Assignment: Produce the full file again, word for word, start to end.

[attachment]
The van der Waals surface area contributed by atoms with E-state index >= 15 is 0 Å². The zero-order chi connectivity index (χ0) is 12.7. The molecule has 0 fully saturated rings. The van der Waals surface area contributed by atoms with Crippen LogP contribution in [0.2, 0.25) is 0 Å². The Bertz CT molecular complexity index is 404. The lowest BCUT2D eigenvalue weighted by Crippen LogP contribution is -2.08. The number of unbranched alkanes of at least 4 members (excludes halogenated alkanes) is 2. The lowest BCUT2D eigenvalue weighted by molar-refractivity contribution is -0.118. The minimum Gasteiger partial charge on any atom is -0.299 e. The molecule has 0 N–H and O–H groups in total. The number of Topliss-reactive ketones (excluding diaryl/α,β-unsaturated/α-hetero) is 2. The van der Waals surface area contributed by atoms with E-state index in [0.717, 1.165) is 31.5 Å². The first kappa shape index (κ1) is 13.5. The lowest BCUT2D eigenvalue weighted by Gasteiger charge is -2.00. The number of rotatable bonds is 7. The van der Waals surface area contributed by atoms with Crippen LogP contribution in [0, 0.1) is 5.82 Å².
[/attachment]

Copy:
The van der Waals surface area contributed by atoms with E-state index >= 15 is 0 Å². The zero-order chi connectivity index (χ0) is 12.7. The molecule has 0 fully saturated rings. The van der Waals surface area contributed by atoms with Crippen LogP contribution in [0.2, 0.25) is 0 Å². The Bertz CT molecular complexity index is 404. The lowest BCUT2D eigenvalue weighted by Crippen LogP contribution is -2.08. The number of unbranched alkanes of at least 4 members (excludes halogenated alkanes) is 2. The lowest BCUT2D eigenvalue weighted by molar-refractivity contribution is -0.118. The minimum Gasteiger partial charge on any atom is -0.299 e. The molecule has 0 N–H and O–H groups in total. The number of Topliss-reactive ketones (excluding diaryl/α,β-unsaturated/α-hetero) is 2. The van der Waals surface area contributed by atoms with E-state index in [0.717, 1.165) is 31.5 Å². The first kappa shape index (κ1) is 13.5. The lowest BCUT2D eigenvalue weighted by Gasteiger charge is -2.00. The number of rotatable bonds is 7. The van der Waals surface area contributed by atoms with Crippen LogP contribution in [0, 0.1) is 5.82 Å².